either at law or in equity, including, 

(a) estates pur autre vie, whether there is or is not a special 
occupant and whether they are corporeal or incorporeal 
hereditaments; 

(b) contingent, executory or other future interests in real 
or personal property, whether the testator is or is not 
ascertained as the person or one of the persons in whom 
those interests may respectively become vested, and 
whether he is entitled to them under the instrument by 
which they were respectively created or under a disposi- 
tion of them by deed or will; and 

(c) rights of entry, whether for conditions broken or other- 
wise. 

This is the same as section 3 of the Uniform Act, except that, in 
clause (c) y the words "whether for conditions broken or otherwise" have 
been added. These additional words follow the wording in the correspond- 
ing section of the present Wills Act, section 8. Owing to this specific refer- 
ence to rights of entry for condition broken in the present Wills Act, 
there never has been any question as to their devisability under that 
statute. However, there is considerable doubt as to the assignability 
inter vivos of such rights of entry. Such assignments are governed by 
section 10 of The Conveyancing and Law of Property Act, which refers 
only to a "right of entry". (See Laskin, Cases and Notes on Land Law, 
Revised Edition, 1964, at pp. 330-331 for a discussion of the case law 
on this matter.) To ensure that rights of entry for condition broken 
are devisable, the Commission considers that it would be wise to follow 
the wording of the present Act in this respect. 

Section 2 of the proposed statute differs from section 8 of the present 
enactment in two respects: 

1. It omits "Subject to The Devolution of Estates Act and The 
Accumulations Act". 

2. It omits "and which, if not so devised, bequeathed, or disposed 
of, would devolve upon his heirs, or upon his executor or 
administrator". 

Insofar as the first omission is concerned, the Bar Committee 
considered that the inclusion of such words was superfluous. As to the 
second omission, the Bar Committee believed that the insertion of those 



26 

words would create a doubt as to whether an illegitimate child could 
make a will. The Commission agrees with the Bar Committee that both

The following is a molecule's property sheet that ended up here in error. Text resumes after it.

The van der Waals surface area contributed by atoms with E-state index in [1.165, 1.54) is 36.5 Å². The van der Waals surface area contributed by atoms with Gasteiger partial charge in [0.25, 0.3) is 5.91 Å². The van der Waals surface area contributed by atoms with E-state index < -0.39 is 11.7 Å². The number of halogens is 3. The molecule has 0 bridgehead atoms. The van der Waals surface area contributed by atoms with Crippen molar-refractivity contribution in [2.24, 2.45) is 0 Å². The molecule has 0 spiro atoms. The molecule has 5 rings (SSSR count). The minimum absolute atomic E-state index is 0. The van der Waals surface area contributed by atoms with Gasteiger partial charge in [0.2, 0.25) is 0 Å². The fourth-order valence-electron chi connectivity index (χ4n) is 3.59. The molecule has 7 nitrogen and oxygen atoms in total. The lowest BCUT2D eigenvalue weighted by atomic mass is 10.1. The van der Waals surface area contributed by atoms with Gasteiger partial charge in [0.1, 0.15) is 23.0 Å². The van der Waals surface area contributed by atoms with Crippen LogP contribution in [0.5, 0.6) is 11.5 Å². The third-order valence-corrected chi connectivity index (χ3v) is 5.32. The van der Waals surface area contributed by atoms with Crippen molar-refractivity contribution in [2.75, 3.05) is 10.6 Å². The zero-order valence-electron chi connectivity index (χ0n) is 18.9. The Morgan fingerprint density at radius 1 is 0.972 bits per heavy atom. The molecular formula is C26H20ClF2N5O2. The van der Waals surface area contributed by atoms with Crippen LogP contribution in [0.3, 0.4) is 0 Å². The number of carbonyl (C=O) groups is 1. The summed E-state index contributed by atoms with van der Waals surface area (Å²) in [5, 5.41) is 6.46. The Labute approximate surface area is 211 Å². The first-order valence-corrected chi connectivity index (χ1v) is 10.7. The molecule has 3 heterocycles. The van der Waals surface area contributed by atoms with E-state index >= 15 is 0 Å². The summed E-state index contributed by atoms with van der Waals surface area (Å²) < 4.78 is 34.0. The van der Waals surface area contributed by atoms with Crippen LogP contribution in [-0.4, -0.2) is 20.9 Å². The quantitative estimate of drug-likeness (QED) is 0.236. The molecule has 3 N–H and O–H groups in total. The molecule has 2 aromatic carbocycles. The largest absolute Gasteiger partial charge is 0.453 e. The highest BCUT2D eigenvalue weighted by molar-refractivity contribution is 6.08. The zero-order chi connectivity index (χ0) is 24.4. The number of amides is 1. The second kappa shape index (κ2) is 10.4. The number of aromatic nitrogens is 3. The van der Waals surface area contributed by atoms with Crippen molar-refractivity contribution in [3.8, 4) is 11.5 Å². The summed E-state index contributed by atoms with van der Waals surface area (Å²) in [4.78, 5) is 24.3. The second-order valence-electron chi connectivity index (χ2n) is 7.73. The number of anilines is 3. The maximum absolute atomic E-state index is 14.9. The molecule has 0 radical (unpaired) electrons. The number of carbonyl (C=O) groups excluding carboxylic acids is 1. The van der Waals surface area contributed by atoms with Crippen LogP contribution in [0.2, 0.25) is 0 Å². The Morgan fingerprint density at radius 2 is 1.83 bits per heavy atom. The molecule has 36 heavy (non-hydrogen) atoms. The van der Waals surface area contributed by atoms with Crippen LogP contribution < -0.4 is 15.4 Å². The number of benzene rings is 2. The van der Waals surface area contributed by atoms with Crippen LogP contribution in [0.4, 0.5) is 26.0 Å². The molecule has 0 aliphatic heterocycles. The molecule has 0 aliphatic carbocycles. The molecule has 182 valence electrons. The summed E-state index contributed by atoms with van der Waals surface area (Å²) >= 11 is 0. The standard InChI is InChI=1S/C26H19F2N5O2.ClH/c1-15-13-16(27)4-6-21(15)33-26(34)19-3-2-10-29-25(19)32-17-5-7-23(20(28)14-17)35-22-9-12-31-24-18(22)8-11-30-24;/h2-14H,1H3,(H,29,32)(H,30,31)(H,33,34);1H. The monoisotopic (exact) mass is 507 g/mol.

omissions are desirable. 

3. A will is valid only when it is in writing. 

4. — (1) Subject to sections 5 and 6, a will is not valid unless, 

(a) at its end it is signed by the testator or signed in his 
name by some other person in his presence and by his 
direction; 

(b) the testator makes or acknowledges the signature in 
the presence of two or more attesting witnesses present 
at the same time; and 

(c) two or more of the attesting witnesses subscribe the will 
in the presence of the testator. 

(2) Where witnesses are required by this section, no form of 
attestation is necessary. 

Sections 3 and 4 (1) are the same as sections 4 and 5 of the Uniform 
Act and correspond to section 11 (1) of the Ontario Wills Act. Section 
4 (2) is not in the former but is in the latter. The Commission considers 
that it should be included in the proposed statute. The Bar Committee 
preferred the general structure of sections 3 and 4 to the provisions of 
section 11 (1) and the Commission agrees. 

In the event that the Commission's recommendation in favour of 
holograph wills is not implemented, the reference in section 4 to section 
6 should be deleted. 

Section 4 (1) (a) contains the words "in his name". These words 
have been omitted from the Manitoba statute. The acceptance of the 
uniform provision would result in a change of the law of Ontario as 
enunciated by Middleton, J. in Deeley v. Green (1929), 64 O.L.R. 535, 
where it was held that a person signing on behalf of the testator might 
do so in his own name rather than that of the testator. The Northwest 
Territories have substituted the words "on his behalf" for the words 
"in his own name". The Northwest Territories' wording would appear 
not to affect the decision in Deeley v. Green. The Bar Committee was 
doubtful whether, in the interest of uniformity the words "in his name" 
should be accepted or whether the Territories' wording should be followed, 
leaving unchanged the law in Deeley v. Green and permitting validity in